I want to have my logo protected in several EU countries. What is better – to have separate national trademark registrations or an EU registration? What are the pros and cons?

Trademark rights have a territorial character, meaning that protection will be in force only in the country where the trademark is registered. If you want your mark to be protected in several EU countries, a good option is to apply for a European Union trade mark (EUTM), which is registered by the European Union Intellectual Property Office (EUIPO). A single EUTM registration results in a trademark being valid in all current and future EU Member States. In comparison, national trademark registrations will be protected only in those countries where they are registered.

Registering a EUTM may be cheaper than registering several national trademarks (depending on how many trademarks need to be registered). If you are certain that you will be actually using your trademark in several EU countries, we suggest registering a EUTM.

On the other hand, trademark registrations may be revoked due to non-use for 5 years following registration or cancelled due to earlier trademark rights or for other reasons. This applies to both a EUTM and national trademarks. If a EUTM registration is revoked or cancelled, it will be revoked or cancelled in all EU countries. But if a national trademark registration is revoked or cancelled, it will be revoked or cancelled only in the particular country, so if you have several national trademark registrations the other registered trademarks will remain unaffected. The potential circle of opponents is wider in the case of EUTMs as they may be from any Member State.

Therefore, we often advise registering national trademarks in the most important jurisdictions in the EU and to have a EUTM registration in addition ‒ especially if your business is only developing and not yet present in several EU countries.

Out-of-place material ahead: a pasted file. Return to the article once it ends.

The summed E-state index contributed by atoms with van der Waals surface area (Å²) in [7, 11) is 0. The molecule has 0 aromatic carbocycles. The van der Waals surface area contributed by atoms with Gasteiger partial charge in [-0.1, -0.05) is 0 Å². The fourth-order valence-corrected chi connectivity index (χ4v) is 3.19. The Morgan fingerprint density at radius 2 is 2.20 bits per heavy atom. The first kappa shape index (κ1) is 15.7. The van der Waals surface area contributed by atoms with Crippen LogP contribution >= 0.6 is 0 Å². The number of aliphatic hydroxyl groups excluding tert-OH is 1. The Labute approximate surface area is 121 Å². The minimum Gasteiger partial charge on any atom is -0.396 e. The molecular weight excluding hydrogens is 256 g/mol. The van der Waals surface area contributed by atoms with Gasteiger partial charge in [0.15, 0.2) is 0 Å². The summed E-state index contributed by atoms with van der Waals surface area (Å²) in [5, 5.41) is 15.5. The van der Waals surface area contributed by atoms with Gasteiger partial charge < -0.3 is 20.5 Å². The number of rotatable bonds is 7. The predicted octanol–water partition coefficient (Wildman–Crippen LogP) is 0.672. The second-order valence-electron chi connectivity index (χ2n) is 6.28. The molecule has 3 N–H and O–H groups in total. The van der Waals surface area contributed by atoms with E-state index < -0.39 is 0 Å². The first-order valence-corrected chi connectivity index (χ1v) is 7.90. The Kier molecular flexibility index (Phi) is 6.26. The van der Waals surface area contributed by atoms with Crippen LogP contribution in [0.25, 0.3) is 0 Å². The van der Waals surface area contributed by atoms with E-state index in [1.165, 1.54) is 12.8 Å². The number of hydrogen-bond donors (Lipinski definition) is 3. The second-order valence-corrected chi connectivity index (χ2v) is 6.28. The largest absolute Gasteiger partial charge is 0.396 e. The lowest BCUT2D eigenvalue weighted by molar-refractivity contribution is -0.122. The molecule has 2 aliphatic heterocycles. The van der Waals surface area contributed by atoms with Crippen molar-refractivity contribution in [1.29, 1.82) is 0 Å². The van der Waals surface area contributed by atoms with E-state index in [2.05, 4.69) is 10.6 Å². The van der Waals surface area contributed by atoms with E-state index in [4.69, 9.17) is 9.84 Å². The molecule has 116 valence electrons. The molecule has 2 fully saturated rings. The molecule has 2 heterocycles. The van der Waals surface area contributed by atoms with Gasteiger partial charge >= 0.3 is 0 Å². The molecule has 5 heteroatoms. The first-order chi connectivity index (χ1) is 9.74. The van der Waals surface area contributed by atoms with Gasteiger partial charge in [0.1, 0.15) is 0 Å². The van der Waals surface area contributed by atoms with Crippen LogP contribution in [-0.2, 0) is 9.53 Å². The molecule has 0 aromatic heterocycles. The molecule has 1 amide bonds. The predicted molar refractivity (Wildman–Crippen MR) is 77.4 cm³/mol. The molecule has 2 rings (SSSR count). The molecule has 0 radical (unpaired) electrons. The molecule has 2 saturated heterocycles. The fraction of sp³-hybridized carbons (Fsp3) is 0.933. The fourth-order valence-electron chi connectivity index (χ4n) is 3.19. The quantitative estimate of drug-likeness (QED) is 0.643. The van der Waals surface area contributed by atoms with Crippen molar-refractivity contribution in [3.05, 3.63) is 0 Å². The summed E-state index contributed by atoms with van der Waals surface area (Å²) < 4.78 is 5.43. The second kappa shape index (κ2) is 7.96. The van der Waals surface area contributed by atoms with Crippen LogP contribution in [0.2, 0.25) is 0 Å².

What is cheaper – let’s say how much does EU registration cost versus three national registrations in the Baltics?

Three national registrations are cheaper in comparison to a EUTM registration. The official fee for registration of a EUTM in one class of goods and services is EUR 850. An additional fee of EUR 50 applies for a second class and EUR 150 for a third and each following class.

The official fee for registration of a national trademark in one class of goods and services is EUR 185 in Latvia, EUR 180 in Lithuania and EUR 145 for Estonia. For each following class an additional fee of EUR 30 – 45 (depending on the country) applies.

Applying for national registrations may look appealing initially. However, the more national registrations you choose, the higher the price will be. Applying for a EUTM will be cheaper than for several national trademark registrations ‒ especially if you are active or are planning to be active in a large part of the EU.

Moreover, if you intend to use external trademark registration services, the service fees for three separate applications would likely be higher than for one EUTM application.

What is faster – let’s say how long does EU registration take versus three national registrations in the Baltics?

The speed of EUTM registration depends on various factors such as the complexity of the trademark and potential oppositions from other trademark owners. Therefore registration time for a EUTM can be from 4 months to 2 years.

In Latvia, the registration process for a national trademark will usually take up to 5 – 7 months. In Lithuania it takes 6 – 9 months and in Estonia 8 – 12 months. This means that registration of a EUTM can be faster and more efficient in the long run.

At the same time remember that trademark protection starts right from the filing date and not from its registration date (provided that the trademark does become registered at the end of the process). Therefore speed of registration should not be decisive for your choice of the most appropriate type of trademark.